The lead scientist in Philip Morris' research division told the AP that: "Many consumers believe that the non-tobacco, non-combusted products we tested are "safe" tobacco products or are "safer" than cigarettes. We have not made such a determination and conclusive research is not available."

The lead counsel for R.J. Reynolds explained that his company would be "delighted" to produce a safer substitute for cigarettes once the FDA determines that such a product is 'safe and effective.' But until then, allowing such a product to be marketed would be like "the wild, wild west."


Correction: Due to technical problems with our lithograph, the Associated Press regrets that it printed the wrong date in the above story. The date should be April 28, 2016, not April 28, 1986.

Correction: We have been notified of another inadvertent error in the above story. In every place where the name of a tobacco company is mentioned, it should be replaced with the name of an anti-tobacco group or health agency or organization. And in every place where an anti-tobacco organization or researcher is mentioned, it should be replaced with a Big Tobacco company or tobacco company researcher. We apologize for the mistake and are sorry for any confusion or misinterpretation that it caused.

Correction: The non-combusted, non-tobacco product in question was not merely test marketed. It has actually been on the market for 10 years, is being used by more than 3 million people, and has been studied in more than 50 peer-reviewed articles, many of which documented dramatic health improvement in smokers who switched to these alternative products.

Addendum: Returning our phone call too late for the print edition, Professor Michael Siegel from the Boston University School of Public Health did add the following comment:

"It seems to me that the anti-tobacco groups have provided the tobacco companies with a nearly impenetrable defense in future litigation. A huge component of the legal argument being made by plaintiff's attorneys is that the tobacco companies had the technology, and experimented with the technology to produce a much safer cigarette, but failed to do so. 

Now, the companies have been provided with a new line of defense. They can simply bombard the court with abundant statements from anti-smoking groups and health officials and agencies which argue that there is no way the companies could have brought such a product to market, because - as the anti-smoking groups themselves note - it would have taken 10 years or longer to understand the potential long-term risks of such a product. Even if all the tobacco were removed and a heating process was substituted for combustion so that there was no smoke, it still would not have been harmless water vapor. Moreover, even if such a product were safer, it still could have harmed the public health by serving as a gateway to a lifetime of addiction to smoking.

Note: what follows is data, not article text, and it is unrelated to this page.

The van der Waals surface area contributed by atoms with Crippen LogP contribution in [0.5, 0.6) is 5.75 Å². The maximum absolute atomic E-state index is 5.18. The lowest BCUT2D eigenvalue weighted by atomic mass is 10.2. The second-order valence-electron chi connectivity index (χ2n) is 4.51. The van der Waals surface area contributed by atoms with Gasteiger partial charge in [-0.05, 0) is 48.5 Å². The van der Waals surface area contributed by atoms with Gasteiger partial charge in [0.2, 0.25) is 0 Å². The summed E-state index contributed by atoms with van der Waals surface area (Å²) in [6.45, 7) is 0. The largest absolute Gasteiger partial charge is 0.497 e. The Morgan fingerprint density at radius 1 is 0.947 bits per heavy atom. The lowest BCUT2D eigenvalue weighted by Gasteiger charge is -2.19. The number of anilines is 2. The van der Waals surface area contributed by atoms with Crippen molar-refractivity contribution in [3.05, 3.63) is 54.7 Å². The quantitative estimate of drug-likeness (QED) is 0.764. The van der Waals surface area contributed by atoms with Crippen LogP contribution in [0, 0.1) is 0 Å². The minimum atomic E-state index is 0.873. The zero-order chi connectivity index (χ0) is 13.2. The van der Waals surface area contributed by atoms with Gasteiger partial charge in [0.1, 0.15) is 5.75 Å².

Nicotine itself is harmful and causes brain damage in adolescents. And even with a truly safer product, it would not benefit the public's health because there is no question that it would be a gateway to smoking.

The bare truth is that putting something in your mouth, a stick-like device, and inhaling is going to be risky. Thus, there would have been no definite public health advantage to creating a presumably safer product and by failing to pursue a safer cigarette, the companies therefore did not violate any public health duty of care."


Documentation of "Tobacco Company" Quotes

"We have not seen to this point evidence that contradicts the idea that putting something in your mouth, a stick-like device, and inhaling is not risky."
Source: Australian Medical Association

"E-cigarette emissions are not merely harmless water vapor."
Source: University of California, San Francisco

"Not Harmless Water Vapor"
Source: Vermont Department of Health

"These products do not just emit harmless water vapor."
Source: Americans for Nonsmokers' Rights

"extreme enthusiasm ... They're quite blind to some of the concerns that people in other countries are expressing. They've only been around since about [2007] and that's a very, very short period by which to determine whether they are as safe as everybody hopes they will be."
Source: Professor Simon Chapman

"There's no question that they are a gateway to smoking [tobacco] cigarettes."
Source: Professor Stan Glantz

"They are just as addictive as regular cigarettes."
Source: California Department of Health Services

"Many kids are starting out with [e-cigarettes] and then going on to smoke conventional cigarettes. [E-cigarettes] are condemning many kids to struggling with a lifelong addiction to nicotine."
Source: Centers for Disease Control and Prevention

"Many consumers believe that [e-cigarettes] are "safe" tobacco products or are "safer" than cigarettes. FDA has not made such a determination and conclusive research is not available."
Source: Food and Drug Administration 

"Safe and effective"
Source: American Lung Association 

"Wild, wild west" 
Source: American Cancer Society